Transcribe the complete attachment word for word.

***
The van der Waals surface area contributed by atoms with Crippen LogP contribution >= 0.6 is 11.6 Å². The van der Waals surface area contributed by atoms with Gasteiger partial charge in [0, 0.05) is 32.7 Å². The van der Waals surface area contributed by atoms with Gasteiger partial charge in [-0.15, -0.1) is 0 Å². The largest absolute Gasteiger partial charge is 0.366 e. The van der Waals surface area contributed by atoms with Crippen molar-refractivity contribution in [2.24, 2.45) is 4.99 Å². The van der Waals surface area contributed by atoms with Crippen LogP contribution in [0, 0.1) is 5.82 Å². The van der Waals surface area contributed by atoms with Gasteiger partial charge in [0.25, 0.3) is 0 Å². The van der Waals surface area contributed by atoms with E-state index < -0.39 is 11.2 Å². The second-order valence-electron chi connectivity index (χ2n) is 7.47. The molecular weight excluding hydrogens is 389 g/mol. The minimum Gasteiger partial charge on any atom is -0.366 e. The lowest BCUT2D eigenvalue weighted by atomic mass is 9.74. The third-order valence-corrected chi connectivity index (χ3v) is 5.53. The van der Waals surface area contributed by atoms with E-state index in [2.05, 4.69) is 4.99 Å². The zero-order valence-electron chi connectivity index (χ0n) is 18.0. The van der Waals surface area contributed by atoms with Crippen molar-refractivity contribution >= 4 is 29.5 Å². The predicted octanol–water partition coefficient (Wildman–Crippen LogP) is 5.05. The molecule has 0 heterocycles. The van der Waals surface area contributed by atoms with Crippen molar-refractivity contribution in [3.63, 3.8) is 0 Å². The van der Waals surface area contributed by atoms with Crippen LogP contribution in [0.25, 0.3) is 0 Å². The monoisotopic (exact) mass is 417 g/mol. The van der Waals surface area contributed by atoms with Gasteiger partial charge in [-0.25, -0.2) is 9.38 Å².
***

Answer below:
The van der Waals surface area contributed by atoms with Crippen LogP contribution >= 0.6 is 11.6 Å². The van der Waals surface area contributed by atoms with Gasteiger partial charge in [0, 0.05) is 32.7 Å². The van der Waals surface area contributed by atoms with Gasteiger partial charge in [-0.15, -0.1) is 0 Å². The largest absolute Gasteiger partial charge is 0.366 e. The van der Waals surface area contributed by atoms with Crippen molar-refractivity contribution in [2.24, 2.45) is 4.99 Å². The van der Waals surface area contributed by atoms with Crippen LogP contribution in [0, 0.1) is 5.82 Å². The van der Waals surface area contributed by atoms with Gasteiger partial charge in [0.25, 0.3) is 0 Å². The van der Waals surface area contributed by atoms with E-state index < -0.39 is 11.2 Å². The second-order valence-electron chi connectivity index (χ2n) is 7.47. The molecular weight excluding hydrogens is 389 g/mol. The minimum Gasteiger partial charge on any atom is -0.366 e. The lowest BCUT2D eigenvalue weighted by atomic mass is 9.74. The third-order valence-corrected chi connectivity index (χ3v) is 5.53. The van der Waals surface area contributed by atoms with E-state index in [2.05, 4.69) is 4.99 Å². The zero-order valence-electron chi connectivity index (χ0n) is 18.0. The van der Waals surface area contributed by atoms with Crippen molar-refractivity contribution >= 4 is 29.5 Å². The predicted octanol–water partition coefficient (Wildman–Crippen LogP) is 5.05. The molecule has 0 heterocycles. The van der Waals surface area contributed by atoms with Crippen molar-refractivity contribution in [3.63, 3.8) is 0 Å². The van der Waals surface area contributed by atoms with Crippen LogP contribution in [0.25, 0.3) is 0 Å². The monoisotopic (exact) mass is 417 g/mol. The van der Waals surface area contributed by atoms with Gasteiger partial charge in [-0.25, -0.2) is 9.38 Å².